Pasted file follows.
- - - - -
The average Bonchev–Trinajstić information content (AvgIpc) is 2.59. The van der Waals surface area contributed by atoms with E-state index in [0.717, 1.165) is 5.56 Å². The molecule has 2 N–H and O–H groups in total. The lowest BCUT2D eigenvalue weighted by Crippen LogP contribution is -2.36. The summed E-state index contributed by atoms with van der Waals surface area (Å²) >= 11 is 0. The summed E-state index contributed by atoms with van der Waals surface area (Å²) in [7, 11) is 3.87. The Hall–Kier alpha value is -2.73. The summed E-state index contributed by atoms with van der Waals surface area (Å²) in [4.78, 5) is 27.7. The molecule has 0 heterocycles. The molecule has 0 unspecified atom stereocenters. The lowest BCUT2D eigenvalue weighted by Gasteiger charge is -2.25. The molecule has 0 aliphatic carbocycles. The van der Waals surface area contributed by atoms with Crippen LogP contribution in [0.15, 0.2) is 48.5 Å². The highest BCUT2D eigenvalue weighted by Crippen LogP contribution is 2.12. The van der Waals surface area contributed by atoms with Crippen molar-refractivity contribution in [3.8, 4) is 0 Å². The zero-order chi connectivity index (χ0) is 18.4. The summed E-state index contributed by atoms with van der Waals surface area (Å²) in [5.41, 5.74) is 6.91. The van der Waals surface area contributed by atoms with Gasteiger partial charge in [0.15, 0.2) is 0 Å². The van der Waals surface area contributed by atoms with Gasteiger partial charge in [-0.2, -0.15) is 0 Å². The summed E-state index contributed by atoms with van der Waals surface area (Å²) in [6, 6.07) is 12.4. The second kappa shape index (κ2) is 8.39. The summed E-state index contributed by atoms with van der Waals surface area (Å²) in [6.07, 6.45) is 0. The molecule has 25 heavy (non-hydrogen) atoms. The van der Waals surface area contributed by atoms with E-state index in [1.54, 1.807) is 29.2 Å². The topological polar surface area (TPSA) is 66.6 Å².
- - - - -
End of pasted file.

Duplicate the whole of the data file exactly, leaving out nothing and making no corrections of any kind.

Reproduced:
The average Bonchev–Trinajstić information content (AvgIpc) is 2.59. The van der Waals surface area contributed by atoms with E-state index in [0.717, 1.165) is 5.56 Å². The molecule has 2 N–H and O–H groups in total. The lowest BCUT2D eigenvalue weighted by Crippen LogP contribution is -2.36. The summed E-state index contributed by atoms with van der Waals surface area (Å²) >= 11 is 0. The summed E-state index contributed by atoms with van der Waals surface area (Å²) in [7, 11) is 3.87. The Hall–Kier alpha value is -2.73. The summed E-state index contributed by atoms with van der Waals surface area (Å²) in [4.78, 5) is 27.7. The molecule has 0 heterocycles. The molecule has 0 unspecified atom stereocenters. The lowest BCUT2D eigenvalue weighted by Gasteiger charge is -2.25. The molecule has 0 aliphatic carbocycles. The van der Waals surface area contributed by atoms with Crippen LogP contribution in [0.15, 0.2) is 48.5 Å². The highest BCUT2D eigenvalue weighted by Crippen LogP contribution is 2.12. The van der Waals surface area contributed by atoms with Crippen molar-refractivity contribution in [3.8, 4) is 0 Å². The zero-order chi connectivity index (χ0) is 18.4. The summed E-state index contributed by atoms with van der Waals surface area (Å²) in [5.41, 5.74) is 6.91. The van der Waals surface area contributed by atoms with Gasteiger partial charge in [0.15, 0.2) is 0 Å². The van der Waals surface area contributed by atoms with Gasteiger partial charge in [-0.2, -0.15) is 0 Å². The summed E-state index contributed by atoms with van der Waals surface area (Å²) in [6, 6.07) is 12.4. The second kappa shape index (κ2) is 8.39. The summed E-state index contributed by atoms with van der Waals surface area (Å²) in [6.07, 6.45) is 0. The molecule has 25 heavy (non-hydrogen) atoms. The van der Waals surface area contributed by atoms with E-state index in [1.54, 1.807) is 29.2 Å². The topological polar surface area (TPSA) is 66.6 Å².